A new Sefaradi Egalitarian Siddur
By Rabbi Adam Zagoria-Moffet
A Sefaradi egalitarian siddur. To some, that would seem to be a contradiction. However, not only are these two categories not in conflict, they complement each other. Here in the UK, all of our Masorti communities follow Ashkenazi rite prayers, all use German trope and European melodies, and most assume that Ashkenazi approaches to halakhah are the only valid ones. Why? Are we an Ashkenazi movement? The answer, of course, is yes and no.
Masorti Judaism has always been a de factoAshkenazi institution in Britain, but it isn’t a de jure identification and, I would suggest, it wouldn’t be a good idea to make it so. The Jewish Theological Seminary (JTS) in New York was founded in 1886 by two Sefaradi rabbis (Sabato Morais and Henry Pereira Mendes), and for the first twenty years or so, the Seminary was dedicated to being a place of Torah learning which would represent what Morais called the ‘enlightened Orthodoxy’ of his native Livorno.
Meanwhile, from the opposite angle, many Sefaradi hakhamim of the 18th and 19th centuries sound as though they are dyed-in-the-wool Masorti Jews. They were flexible and open with society around them, eager to adapt halakhah to the needs of peoples’ lives, willing to create space for women’s participation in ritual Jewish life, etc. To this day, a majority of Sefaradim in Israel identify themselves in demographic surveys as masorti. By that they typically mean that they are traditional, but modern; they go to synagogue in the morning and then to the beach in the afternoon.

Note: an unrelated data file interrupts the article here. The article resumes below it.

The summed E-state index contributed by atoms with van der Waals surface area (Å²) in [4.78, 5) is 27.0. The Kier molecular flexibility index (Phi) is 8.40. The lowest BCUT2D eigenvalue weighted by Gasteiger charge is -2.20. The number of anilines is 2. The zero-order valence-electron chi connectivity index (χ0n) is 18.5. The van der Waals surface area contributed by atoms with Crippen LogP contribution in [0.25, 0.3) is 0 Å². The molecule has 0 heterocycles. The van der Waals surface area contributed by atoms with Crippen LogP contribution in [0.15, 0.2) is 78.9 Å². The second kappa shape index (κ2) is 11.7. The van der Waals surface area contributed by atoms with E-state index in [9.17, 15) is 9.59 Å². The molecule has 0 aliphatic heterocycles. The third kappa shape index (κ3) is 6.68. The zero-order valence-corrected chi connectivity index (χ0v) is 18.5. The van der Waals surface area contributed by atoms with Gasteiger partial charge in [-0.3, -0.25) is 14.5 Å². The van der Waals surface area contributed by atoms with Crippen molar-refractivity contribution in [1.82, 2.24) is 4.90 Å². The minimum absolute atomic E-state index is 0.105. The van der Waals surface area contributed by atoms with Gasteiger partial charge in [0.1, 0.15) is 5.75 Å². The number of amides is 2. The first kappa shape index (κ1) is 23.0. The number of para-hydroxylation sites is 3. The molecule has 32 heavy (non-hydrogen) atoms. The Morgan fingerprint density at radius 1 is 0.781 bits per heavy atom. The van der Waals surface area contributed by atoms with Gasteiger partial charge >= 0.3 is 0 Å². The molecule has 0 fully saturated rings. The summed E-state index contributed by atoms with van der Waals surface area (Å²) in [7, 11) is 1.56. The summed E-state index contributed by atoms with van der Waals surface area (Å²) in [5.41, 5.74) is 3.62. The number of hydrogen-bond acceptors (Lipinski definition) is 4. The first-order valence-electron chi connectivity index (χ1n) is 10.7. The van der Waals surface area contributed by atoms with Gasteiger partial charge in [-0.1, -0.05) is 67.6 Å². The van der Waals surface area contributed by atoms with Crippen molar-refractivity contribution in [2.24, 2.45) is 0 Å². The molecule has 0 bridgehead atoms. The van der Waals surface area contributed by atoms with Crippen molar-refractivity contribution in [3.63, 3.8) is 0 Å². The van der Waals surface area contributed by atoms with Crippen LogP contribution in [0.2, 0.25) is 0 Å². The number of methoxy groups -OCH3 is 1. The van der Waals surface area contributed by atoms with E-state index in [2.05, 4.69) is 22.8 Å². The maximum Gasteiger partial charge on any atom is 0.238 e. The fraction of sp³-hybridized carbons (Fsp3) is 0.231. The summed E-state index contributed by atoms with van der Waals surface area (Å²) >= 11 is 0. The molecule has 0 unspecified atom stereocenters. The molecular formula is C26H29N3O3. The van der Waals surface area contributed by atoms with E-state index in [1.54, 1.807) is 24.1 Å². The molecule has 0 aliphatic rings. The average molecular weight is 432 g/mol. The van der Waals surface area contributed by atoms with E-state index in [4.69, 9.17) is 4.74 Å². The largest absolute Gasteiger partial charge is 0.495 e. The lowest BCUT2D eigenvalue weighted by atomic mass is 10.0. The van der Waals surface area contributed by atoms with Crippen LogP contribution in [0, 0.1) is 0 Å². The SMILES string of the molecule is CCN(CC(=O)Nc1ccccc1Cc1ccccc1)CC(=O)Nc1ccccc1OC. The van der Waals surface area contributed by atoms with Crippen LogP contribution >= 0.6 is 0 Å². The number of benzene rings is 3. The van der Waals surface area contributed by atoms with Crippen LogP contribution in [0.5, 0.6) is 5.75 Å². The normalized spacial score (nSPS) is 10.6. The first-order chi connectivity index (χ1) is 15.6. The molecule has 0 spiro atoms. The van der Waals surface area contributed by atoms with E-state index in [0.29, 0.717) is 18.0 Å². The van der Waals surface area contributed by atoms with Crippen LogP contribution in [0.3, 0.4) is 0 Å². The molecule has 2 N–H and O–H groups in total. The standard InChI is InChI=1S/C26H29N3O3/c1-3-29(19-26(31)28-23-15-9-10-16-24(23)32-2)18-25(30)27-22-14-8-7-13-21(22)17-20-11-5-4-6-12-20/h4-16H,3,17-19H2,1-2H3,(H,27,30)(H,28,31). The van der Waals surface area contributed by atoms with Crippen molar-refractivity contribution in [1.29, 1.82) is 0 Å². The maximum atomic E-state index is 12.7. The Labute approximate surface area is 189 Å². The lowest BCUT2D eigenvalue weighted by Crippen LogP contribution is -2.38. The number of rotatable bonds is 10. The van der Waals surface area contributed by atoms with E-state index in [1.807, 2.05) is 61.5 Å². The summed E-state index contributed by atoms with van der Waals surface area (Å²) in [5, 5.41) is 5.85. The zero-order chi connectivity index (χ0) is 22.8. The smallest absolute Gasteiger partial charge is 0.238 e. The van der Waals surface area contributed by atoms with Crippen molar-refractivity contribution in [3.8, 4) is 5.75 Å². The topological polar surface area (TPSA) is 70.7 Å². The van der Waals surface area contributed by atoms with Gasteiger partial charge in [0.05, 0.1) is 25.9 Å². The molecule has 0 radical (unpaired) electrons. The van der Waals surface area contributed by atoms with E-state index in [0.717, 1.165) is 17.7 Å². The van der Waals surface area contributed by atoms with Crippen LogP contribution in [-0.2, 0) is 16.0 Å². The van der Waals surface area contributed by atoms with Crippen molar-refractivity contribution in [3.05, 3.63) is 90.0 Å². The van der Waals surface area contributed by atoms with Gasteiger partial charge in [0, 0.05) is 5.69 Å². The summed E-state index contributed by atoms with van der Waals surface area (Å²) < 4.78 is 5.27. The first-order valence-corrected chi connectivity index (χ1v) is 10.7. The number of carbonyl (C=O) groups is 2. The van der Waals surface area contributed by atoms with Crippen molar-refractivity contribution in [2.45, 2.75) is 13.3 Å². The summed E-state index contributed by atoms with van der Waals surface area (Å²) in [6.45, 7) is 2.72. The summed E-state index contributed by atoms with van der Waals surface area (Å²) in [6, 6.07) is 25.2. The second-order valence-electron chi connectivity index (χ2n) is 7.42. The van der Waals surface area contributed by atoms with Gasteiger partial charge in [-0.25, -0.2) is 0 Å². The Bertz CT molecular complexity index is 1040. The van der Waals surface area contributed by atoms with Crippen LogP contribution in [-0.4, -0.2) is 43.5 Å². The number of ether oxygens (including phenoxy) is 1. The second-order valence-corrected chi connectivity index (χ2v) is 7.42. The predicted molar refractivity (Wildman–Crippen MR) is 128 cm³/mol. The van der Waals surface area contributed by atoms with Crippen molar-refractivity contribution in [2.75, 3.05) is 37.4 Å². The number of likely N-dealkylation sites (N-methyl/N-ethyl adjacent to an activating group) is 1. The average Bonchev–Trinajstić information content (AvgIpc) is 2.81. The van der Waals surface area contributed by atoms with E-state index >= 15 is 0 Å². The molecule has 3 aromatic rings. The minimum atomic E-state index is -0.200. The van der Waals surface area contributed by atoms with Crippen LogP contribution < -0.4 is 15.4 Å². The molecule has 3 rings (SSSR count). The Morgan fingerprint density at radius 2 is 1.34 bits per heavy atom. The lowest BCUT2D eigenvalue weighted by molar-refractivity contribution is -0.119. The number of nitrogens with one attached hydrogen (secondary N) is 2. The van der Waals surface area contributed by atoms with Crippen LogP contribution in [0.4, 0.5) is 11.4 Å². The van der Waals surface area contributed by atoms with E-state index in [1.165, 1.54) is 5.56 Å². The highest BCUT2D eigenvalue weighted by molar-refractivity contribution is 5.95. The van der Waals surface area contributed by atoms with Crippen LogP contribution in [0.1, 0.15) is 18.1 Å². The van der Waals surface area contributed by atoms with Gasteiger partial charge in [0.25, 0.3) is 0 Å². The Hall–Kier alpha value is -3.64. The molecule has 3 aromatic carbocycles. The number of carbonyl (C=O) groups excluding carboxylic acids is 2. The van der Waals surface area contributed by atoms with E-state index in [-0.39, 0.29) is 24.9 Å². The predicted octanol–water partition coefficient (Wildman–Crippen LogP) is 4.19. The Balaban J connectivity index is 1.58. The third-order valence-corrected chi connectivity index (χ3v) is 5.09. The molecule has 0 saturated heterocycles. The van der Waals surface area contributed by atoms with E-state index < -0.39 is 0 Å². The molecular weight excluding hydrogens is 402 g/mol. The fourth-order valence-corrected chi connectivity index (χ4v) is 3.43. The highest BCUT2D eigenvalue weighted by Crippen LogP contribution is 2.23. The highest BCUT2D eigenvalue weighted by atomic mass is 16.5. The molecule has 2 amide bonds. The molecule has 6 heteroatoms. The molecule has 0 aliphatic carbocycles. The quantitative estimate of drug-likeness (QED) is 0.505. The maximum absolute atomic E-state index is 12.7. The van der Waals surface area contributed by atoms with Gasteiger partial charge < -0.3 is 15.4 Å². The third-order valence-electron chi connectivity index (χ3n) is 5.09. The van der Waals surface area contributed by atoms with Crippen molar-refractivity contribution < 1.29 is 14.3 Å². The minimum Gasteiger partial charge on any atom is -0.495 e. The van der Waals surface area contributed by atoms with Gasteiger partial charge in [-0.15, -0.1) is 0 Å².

So our Masorti™ movement has deep Sefaradi origins, and much of the Sefaradi world has values and practices in consonance with Masorti Judaism today. If so, then why aren’t there more Masorti Sefaradi communities? That reason has, unsurprisingly, more to do with community politics and boundary-policing than anything else. But despite those things, I believe there remains an essential overlap between Masorti Jews and Sefaradi ones.
It was as a result of this conundrum that I applied for a JTS grant three years ago now to create a Sefaradi egalitarian siddur, one that would be masorti as in Sefaradi identity and masorti as in Masorti Judaism. That effort has come to fruition, thanks to the help of many collaborators, chief among them Noam/EAJL’s Isaac Treuherz, and will be released on 3rd November as the aptly-named Siddur Masorti.
Siddur Masorti is a weekday siddur, with traditional liturgy from a variety of Sefaradi communities, along with a complete English translation and a complete romanisation/transliteration. It uses gender-neutral language for God (the singular ‘They’), and includes gender-inclusive versions of the prayers. It features custom artwork based on calligraphy from medieval Sefaradi manuscripts and beautiful full-colour illustration throughout.
Our hope has always been that a project such as this can prove that Masorti Judaism is not an Ashkenazi movement per se, and actually that there is a great deal of overlap and exchange which is fruitful both for Masorti Jews hoping to diversify their experience of Jewish ritual as well as for Sefaradi Jews hoping to experience Jewish life outside the confines of Ashkenazi-defined ‘Orthodoxy’. I am so proud that this mad idea has become a reality and look forward to sharing more about the Siddur with you at our launch on 3 November at SAMS.